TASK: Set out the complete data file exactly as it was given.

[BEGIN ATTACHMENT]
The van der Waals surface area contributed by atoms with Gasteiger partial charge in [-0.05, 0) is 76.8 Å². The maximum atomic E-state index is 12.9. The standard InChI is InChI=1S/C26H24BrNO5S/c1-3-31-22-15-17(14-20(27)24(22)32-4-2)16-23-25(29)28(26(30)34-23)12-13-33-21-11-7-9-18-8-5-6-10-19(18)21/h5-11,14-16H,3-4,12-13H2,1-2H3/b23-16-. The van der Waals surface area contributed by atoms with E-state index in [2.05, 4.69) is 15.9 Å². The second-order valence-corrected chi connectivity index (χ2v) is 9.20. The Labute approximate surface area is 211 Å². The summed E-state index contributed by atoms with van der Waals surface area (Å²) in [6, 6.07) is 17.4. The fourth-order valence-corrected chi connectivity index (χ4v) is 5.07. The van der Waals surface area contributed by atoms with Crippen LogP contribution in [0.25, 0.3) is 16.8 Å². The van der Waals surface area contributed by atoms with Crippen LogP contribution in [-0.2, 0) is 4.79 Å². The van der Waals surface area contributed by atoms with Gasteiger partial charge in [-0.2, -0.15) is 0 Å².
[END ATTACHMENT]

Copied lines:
The van der Waals surface area contributed by atoms with Gasteiger partial charge in [-0.05, 0) is 76.8 Å². The maximum atomic E-state index is 12.9. The standard InChI is InChI=1S/C26H24BrNO5S/c1-3-31-22-15-17(14-20(27)24(22)32-4-2)16-23-25(29)28(26(30)34-23)12-13-33-21-11-7-9-18-8-5-6-10-19(18)21/h5-11,14-16H,3-4,12-13H2,1-2H3/b23-16-. The van der Waals surface area contributed by atoms with E-state index in [2.05, 4.69) is 15.9 Å². The second-order valence-corrected chi connectivity index (χ2v) is 9.20. The Labute approximate surface area is 211 Å². The summed E-state index contributed by atoms with van der Waals surface area (Å²) in [6, 6.07) is 17.4. The fourth-order valence-corrected chi connectivity index (χ4v) is 5.07. The van der Waals surface area contributed by atoms with Crippen LogP contribution in [0.25, 0.3) is 16.8 Å². The van der Waals surface area contributed by atoms with Crippen LogP contribution in [-0.2, 0) is 4.79 Å². The van der Waals surface area contributed by atoms with Gasteiger partial charge in [-0.2, -0.15) is 0 Å².